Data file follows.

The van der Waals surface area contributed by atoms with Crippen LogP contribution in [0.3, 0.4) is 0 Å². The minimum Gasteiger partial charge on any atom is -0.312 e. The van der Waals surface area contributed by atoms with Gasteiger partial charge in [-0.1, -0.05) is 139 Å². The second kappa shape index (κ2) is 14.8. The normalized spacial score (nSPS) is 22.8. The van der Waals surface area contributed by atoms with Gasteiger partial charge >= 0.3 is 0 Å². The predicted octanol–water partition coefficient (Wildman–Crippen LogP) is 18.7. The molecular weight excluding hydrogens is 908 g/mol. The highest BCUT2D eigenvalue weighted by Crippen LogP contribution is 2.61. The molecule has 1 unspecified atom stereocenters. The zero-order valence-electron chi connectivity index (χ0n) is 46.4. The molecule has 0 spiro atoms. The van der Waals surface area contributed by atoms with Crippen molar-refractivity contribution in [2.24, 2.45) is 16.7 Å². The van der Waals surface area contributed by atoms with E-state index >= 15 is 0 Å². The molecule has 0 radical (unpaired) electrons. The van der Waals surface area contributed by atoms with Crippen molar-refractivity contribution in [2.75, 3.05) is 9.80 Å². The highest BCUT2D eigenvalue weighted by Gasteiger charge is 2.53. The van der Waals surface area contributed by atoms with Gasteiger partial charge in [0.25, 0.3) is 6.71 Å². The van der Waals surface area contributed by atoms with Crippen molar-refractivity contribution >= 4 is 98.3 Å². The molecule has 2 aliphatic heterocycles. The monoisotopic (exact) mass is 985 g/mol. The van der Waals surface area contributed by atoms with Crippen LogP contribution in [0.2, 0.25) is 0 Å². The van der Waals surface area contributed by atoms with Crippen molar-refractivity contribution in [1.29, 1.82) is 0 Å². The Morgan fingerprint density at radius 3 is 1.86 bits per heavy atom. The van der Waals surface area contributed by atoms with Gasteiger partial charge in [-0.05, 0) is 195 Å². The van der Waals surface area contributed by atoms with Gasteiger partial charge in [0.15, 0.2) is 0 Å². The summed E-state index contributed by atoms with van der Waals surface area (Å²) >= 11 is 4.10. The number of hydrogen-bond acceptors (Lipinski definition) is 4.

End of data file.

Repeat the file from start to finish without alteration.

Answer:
The van der Waals surface area contributed by atoms with Crippen LogP contribution in [0.3, 0.4) is 0 Å². The minimum Gasteiger partial charge on any atom is -0.312 e. The van der Waals surface area contributed by atoms with Gasteiger partial charge in [-0.1, -0.05) is 139 Å². The second kappa shape index (κ2) is 14.8. The normalized spacial score (nSPS) is 22.8. The van der Waals surface area contributed by atoms with Gasteiger partial charge >= 0.3 is 0 Å². The predicted octanol–water partition coefficient (Wildman–Crippen LogP) is 18.7. The molecular weight excluding hydrogens is 908 g/mol. The highest BCUT2D eigenvalue weighted by Crippen LogP contribution is 2.61. The molecule has 1 unspecified atom stereocenters. The zero-order valence-electron chi connectivity index (χ0n) is 46.4. The molecule has 0 spiro atoms. The van der Waals surface area contributed by atoms with Crippen molar-refractivity contribution in [2.24, 2.45) is 16.7 Å². The van der Waals surface area contributed by atoms with E-state index >= 15 is 0 Å². The molecule has 0 radical (unpaired) electrons. The van der Waals surface area contributed by atoms with Crippen molar-refractivity contribution in [2.75, 3.05) is 9.80 Å². The highest BCUT2D eigenvalue weighted by Gasteiger charge is 2.53. The van der Waals surface area contributed by atoms with Gasteiger partial charge in [0.25, 0.3) is 6.71 Å². The van der Waals surface area contributed by atoms with Crippen molar-refractivity contribution >= 4 is 98.3 Å². The molecule has 2 aliphatic heterocycles. The monoisotopic (exact) mass is 985 g/mol. The van der Waals surface area contributed by atoms with Crippen LogP contribution in [0.2, 0.25) is 0 Å². The van der Waals surface area contributed by atoms with Crippen molar-refractivity contribution in [1.29, 1.82) is 0 Å². The Morgan fingerprint density at radius 3 is 1.86 bits per heavy atom. The van der Waals surface area contributed by atoms with Gasteiger partial charge in [-0.05, 0) is 195 Å². The van der Waals surface area contributed by atoms with Gasteiger partial charge in [0.15, 0.2) is 0 Å². The summed E-state index contributed by atoms with van der Waals surface area (Å²) >= 11 is 4.10. The number of hydrogen-bond acceptors (Lipinski definition) is 4.